This Article extends the existing literature on contingent earnout provisions in merger agreements by examining the actual performance of these provisions and drawing conclusions about their adequacy as contractual responses to asymmetric information. Recently available data suggests that actual target company performance post-closing often falls short of the expectations of both buyers and sellers – even when those expectations have been discounted for risk. The consistent failure of sellers to meet earnout targets of all types and the declining values of contingent earnout payment suggests that the earnout provision may not be an adequate response to the dual problems of adverse selection and moral hazard. Rather than be an effective contractual tool to overcome information asymmetries, earnouts may be more modestly credited with the distribution of the costs of uncertain adverse outcomes between the parties, thereby insuring buyers against the risk of overpayment without necessarily the benefit of the revelation of private information. Consequently, the earnout mechanism may not have the level of utility ascribed to it by academics studying transactional law. These conclusions with respect to the utility of earnouts have implications for the larger normative project for transactional lawyering, which seeks to provide a conceptual framework to guide the study and teaching of transactional law.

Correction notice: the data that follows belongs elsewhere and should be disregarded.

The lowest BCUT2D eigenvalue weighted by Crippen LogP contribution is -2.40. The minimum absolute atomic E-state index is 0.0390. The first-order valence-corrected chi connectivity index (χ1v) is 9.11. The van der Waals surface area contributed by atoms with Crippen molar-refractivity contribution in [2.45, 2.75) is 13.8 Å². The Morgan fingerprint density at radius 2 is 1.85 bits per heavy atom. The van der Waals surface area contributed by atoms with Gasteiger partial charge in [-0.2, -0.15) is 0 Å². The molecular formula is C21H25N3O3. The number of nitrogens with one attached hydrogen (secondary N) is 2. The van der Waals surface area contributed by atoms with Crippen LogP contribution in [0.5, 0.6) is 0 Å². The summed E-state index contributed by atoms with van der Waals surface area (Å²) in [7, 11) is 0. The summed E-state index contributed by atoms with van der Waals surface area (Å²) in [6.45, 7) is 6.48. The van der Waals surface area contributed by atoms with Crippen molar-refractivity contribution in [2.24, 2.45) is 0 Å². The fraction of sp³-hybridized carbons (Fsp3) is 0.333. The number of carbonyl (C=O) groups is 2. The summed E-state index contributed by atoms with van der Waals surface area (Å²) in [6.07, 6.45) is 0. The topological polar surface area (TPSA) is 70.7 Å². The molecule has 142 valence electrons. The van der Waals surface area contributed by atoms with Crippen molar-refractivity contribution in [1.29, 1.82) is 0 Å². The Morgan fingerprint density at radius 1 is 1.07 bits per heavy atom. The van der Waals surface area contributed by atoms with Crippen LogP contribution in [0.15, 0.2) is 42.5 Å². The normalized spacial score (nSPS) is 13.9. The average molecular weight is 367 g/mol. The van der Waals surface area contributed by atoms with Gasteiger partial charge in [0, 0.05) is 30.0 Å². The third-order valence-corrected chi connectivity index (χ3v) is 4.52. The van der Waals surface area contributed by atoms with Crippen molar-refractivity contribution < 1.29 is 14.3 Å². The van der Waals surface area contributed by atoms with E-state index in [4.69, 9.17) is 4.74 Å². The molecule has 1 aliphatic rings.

Brian J.M. Quinn. "Putting Your Money Where Your Mouth Is: The Performance of Earnouts in Corporate Acquisitions." University of Cincinnati Law Review 81, no.1 (2013): 127-172.